North Korean authorities concerned about effects of outside information

 

Kim Ga YoungDNKE_2397_334409_1509947286_i

The introduction of foreign information is seen as an important way to influence North Korean society. Recognizing this, the North Korean regime has launched counter-operations warning young people about the dangers of foreign culture and ideas. Recent government media has warned against both official and unofficial contact with the outside world, discouraging cooperation and exchange.

North Korea’s Party-run publication, the Rodong Sinmun, published an article on November 3 entitled, “Let’s thoroughly crush the scheme to culturally inject imperialist ideology.” The editorial argued that young people are the primary target of these efforts.

“If the youth are thoroughly exposed to these ideological efforts, they can easily become caught up in delinquent trends and become a social problem. The youth are adventurous and sensitive to new things, so we need to show deep concern for these ideological efforts,” the article notes.

Many analysts refer to North Korea’s youth as the “Jangmadang [market economy] Generation,” and share the view that this demographic is minimally loyal to the regime and most interested in capitalist culture. For this reason, outside information is seen as a powerful agent for change in North Korean society.

North Koreans are able to access South Korean and foreign products and DVDs/USBs loaded with outside content through the marketplaces and in northern regions near the Sino-Korean border. In addition, some are able to tune in to radio broadcasts that inform them of events in North Korea and the world.

In response, the authorities are ramping up efforts to actively block such information. Securing the support of the younger generation is seen as essential for the continued stability of the regime.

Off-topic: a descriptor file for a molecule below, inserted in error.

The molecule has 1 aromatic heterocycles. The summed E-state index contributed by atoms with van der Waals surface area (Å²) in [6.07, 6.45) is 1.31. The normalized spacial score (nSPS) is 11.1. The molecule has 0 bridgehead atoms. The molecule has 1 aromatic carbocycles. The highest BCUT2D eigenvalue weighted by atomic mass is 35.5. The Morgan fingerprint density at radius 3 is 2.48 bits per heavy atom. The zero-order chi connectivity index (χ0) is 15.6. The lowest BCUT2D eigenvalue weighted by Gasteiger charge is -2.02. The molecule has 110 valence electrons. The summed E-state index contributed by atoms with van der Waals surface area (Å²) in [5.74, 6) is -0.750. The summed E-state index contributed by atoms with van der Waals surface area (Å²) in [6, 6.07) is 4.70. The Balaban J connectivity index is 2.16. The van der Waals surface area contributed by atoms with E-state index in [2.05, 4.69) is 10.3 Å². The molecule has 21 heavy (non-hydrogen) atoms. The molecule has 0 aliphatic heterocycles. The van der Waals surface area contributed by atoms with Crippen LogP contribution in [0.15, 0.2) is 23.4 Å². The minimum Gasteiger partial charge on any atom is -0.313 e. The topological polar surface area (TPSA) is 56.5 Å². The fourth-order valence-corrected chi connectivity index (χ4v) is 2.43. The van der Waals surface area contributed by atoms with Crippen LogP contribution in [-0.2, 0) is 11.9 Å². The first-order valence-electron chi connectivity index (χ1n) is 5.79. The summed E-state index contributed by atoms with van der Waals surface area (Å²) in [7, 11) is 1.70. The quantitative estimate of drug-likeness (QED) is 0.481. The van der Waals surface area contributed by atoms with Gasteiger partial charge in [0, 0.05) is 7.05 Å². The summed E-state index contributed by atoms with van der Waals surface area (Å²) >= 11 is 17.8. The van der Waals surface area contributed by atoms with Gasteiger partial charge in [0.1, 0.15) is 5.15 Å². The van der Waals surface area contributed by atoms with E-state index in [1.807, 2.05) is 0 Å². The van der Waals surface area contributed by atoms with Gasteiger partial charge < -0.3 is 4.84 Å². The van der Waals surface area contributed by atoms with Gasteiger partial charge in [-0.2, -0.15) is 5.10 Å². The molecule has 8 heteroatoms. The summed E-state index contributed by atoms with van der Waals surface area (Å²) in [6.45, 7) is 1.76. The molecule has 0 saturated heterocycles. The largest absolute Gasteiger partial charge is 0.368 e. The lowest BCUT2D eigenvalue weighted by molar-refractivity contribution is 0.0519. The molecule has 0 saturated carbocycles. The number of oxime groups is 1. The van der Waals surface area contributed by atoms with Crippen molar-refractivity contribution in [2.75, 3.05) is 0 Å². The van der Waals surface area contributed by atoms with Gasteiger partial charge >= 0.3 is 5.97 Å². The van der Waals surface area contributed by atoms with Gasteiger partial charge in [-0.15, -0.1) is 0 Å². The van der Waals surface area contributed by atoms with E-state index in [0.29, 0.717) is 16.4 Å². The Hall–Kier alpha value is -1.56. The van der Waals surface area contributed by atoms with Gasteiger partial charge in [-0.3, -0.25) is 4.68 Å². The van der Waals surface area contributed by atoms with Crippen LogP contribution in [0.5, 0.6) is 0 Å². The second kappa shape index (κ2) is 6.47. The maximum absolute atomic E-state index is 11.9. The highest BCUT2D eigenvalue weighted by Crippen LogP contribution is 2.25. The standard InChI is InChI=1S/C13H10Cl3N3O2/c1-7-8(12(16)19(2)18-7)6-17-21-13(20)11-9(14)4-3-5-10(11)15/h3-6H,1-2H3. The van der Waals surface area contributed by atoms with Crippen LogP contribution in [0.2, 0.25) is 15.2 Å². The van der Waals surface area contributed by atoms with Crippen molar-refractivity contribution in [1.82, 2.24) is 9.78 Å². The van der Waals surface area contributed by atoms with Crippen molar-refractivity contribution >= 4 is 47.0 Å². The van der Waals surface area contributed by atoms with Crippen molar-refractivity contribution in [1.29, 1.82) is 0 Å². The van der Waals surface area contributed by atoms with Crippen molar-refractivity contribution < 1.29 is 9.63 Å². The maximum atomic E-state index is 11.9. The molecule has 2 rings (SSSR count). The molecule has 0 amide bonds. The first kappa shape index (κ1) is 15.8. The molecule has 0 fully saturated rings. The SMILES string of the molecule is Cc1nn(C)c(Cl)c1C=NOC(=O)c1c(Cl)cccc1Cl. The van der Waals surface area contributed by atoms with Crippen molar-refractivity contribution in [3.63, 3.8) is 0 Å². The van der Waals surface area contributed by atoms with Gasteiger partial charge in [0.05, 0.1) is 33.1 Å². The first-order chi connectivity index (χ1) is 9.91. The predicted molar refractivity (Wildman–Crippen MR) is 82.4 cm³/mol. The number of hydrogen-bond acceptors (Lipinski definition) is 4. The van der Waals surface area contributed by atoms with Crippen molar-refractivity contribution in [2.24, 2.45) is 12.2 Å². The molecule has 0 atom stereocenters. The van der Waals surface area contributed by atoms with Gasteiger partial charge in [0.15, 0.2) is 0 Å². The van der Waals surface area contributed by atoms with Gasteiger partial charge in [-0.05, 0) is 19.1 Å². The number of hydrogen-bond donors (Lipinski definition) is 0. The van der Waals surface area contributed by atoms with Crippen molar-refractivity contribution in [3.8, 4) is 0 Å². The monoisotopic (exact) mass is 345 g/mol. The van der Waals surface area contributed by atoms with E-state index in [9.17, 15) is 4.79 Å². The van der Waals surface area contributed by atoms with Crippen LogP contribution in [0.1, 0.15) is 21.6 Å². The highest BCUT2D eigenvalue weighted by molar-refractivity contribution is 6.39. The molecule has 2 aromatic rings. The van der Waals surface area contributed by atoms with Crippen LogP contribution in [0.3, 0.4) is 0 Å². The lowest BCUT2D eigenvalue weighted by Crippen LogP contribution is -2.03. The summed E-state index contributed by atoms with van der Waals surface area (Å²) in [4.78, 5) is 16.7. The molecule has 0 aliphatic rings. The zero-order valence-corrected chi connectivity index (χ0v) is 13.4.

In relation to this development, top-level North Korean defector Thae Yong Ho recently traveled to the US where he spoke on the topic at the Center for Strategic and International Studies (CSIS), noting that it is “common knowledge that now [the] North Korean population watch[es] South Korean movies and dramas.” This has served to weaken the regime’s power base and the power of national propaganda, thereby “making it possible to think about a civilian uprising in North Korea.”

As the consumption of outside information continues to grow and loyalty declines in North Korea, the authorities are focusing their national consolidation efforts on the Jangmadang Generation.

“If the imperialist ideology and cultural infiltration is allowed to continue, it will spoil the system and bring about our end. The tragic reality is that many socialist states have collapsed, and this is proof [of the danger of outside information],” the Rodong Sinmun article states.

“[The imperialists] make exchanges and cooperation look appealing on the surface, but beneath this, there are open and concealed means being undertaken to circulate reactionary ideology.”

According to testimonies from numerous defectors, the North Korea-Chinese trade relationship, both formal and informal, is said to be a major source of the so-called “capitalist wind,” which introduces foreign products, information, and cultural content into the North.

Analysts say one purpose of the Kaesong Industrial Complex – an industrial park previously jointly operated by North and South Korea – was to show the South Korean way of life to North Korean workers, in the hopes that they would come to believe that the South Korean system was superior. The Moon administration has invited the North to participate in other kinds of exchange programs, but the North has yet to accept.

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